There are many surgeries to treat benign prostatic hyperplasia (BPH). But most have not been studied very much. The gold-standard surgery for BPH is transurethral resection of the prostate (TURP). When these new surgeries are studied, they are compared to TURP.
Other surgeries for BPH include:
- Laser, which is used to destroy a part of the prostate. This includes transurethral holmium laser ablation (HoLAP) and photoselective vaporization of the prostate (PVP).
- High-frequency focused ultrasound, in which high frequency sound waves (ultrasound) are used to kill prostate cells.
- Rotoresection of the prostate, in which part of the prostate is removed in the same way as during transurethral resection of the prostate (TURP). But a new tool is used in rotoresection.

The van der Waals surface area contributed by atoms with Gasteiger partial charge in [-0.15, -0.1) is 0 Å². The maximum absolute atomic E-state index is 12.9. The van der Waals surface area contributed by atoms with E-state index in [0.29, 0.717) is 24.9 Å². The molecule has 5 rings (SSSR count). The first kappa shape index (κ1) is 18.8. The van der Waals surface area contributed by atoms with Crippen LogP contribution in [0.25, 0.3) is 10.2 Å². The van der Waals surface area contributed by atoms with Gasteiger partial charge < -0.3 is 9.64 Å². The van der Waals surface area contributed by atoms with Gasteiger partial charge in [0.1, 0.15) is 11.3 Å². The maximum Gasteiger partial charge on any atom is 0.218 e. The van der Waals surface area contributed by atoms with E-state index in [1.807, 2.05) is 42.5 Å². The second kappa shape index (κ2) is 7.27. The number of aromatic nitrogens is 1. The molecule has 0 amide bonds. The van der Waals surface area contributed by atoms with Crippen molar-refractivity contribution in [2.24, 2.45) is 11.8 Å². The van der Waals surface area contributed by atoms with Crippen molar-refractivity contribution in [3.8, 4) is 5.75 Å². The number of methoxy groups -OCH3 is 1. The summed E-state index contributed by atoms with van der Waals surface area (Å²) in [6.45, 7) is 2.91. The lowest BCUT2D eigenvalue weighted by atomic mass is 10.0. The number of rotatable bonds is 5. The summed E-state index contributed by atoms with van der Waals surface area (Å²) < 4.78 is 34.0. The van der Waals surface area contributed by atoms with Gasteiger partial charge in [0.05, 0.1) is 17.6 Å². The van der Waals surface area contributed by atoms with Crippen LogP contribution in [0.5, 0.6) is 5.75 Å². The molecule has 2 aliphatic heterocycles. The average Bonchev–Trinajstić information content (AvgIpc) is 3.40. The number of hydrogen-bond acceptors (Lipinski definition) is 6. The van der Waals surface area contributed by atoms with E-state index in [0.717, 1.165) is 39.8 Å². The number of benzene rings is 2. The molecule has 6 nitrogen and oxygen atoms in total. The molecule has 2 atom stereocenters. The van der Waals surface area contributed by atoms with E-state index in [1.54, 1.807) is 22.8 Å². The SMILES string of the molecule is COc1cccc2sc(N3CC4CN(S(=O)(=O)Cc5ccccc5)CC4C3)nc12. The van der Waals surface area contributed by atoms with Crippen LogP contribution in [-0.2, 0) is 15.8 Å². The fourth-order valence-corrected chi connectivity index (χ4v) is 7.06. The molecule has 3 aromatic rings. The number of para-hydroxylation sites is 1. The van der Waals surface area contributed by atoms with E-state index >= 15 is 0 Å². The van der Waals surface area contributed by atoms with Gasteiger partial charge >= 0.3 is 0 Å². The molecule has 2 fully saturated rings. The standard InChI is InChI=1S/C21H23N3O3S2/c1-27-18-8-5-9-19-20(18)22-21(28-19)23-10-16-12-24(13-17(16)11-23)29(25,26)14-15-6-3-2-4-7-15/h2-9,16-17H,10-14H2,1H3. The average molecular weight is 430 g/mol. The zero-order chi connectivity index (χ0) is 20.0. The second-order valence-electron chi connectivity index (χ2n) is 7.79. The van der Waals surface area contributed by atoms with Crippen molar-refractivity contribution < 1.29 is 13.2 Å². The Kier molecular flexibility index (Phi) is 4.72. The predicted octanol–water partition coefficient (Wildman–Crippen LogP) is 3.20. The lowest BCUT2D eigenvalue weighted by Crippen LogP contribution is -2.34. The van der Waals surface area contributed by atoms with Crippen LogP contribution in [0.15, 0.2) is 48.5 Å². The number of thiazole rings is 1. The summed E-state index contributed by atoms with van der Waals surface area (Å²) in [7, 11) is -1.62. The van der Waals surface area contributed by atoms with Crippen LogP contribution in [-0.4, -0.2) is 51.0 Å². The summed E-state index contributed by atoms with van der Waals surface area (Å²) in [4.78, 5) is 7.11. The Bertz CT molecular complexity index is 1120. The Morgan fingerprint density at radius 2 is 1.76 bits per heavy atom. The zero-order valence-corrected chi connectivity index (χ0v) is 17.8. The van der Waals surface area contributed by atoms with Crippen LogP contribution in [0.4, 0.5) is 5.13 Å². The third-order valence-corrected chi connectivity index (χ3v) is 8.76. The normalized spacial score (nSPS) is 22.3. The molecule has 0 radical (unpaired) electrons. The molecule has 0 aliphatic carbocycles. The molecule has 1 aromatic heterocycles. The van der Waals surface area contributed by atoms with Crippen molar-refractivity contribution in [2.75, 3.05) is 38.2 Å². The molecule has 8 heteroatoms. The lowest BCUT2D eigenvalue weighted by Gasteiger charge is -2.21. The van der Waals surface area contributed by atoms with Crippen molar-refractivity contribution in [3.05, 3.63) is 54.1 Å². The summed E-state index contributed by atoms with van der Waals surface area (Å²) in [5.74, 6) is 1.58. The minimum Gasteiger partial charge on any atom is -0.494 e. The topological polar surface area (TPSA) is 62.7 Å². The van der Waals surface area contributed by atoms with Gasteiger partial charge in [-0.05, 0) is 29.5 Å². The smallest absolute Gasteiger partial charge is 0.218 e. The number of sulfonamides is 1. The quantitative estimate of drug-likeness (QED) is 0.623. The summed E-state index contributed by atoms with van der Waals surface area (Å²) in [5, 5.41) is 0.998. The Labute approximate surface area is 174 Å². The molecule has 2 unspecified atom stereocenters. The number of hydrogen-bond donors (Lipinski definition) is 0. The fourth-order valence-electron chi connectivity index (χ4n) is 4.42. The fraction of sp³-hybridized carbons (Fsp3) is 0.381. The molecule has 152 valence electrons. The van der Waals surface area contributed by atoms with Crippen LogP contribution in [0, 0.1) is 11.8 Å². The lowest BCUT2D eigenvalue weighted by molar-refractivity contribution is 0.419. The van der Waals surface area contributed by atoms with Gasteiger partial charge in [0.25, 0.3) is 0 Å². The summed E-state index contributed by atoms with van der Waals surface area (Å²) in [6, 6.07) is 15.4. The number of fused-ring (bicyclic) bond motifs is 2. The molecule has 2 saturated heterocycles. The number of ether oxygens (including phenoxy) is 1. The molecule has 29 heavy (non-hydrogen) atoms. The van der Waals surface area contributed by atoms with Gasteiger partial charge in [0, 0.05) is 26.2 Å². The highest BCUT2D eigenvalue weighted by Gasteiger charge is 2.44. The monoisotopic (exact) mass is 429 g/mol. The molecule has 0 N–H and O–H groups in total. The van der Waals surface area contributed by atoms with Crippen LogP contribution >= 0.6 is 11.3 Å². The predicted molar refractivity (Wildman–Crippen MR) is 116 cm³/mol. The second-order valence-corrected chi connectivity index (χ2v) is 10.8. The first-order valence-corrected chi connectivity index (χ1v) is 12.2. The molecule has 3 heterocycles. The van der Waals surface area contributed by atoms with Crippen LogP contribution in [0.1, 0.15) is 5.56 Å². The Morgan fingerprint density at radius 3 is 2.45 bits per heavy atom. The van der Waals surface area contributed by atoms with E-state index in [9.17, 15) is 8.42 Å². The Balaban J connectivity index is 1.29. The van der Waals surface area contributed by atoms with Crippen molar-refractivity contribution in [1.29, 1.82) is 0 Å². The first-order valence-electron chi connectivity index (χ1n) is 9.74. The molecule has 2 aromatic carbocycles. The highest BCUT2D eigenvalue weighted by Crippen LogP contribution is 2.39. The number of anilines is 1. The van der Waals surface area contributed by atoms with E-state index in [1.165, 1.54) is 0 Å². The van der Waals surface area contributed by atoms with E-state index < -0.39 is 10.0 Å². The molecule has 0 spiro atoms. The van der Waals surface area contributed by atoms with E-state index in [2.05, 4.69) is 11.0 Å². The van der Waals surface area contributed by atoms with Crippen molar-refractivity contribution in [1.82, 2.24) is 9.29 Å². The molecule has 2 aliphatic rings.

- Temporary stents. Stents are small tubes that are placed in the urethra at the place where the prostate is squeezing it closed. These stents expand and push the walls of the urethra open. They are meant for short-term use.
- Transurethral ethanol ablation of the prostate, in which a chemical (ethanol) is injected into the prostate. The ethanol destroys part of the prostate.
- Water-induced thermotherapy, in which very hot water is used to destroy part of the prostate.
- Laparoscopic and robotic prostatectomy.
- Minimally invasive surgery. This includes the prostatic urethral lift (such as Urolift) that improves urine flow by keeping the prostate tissue from blocking the urethra.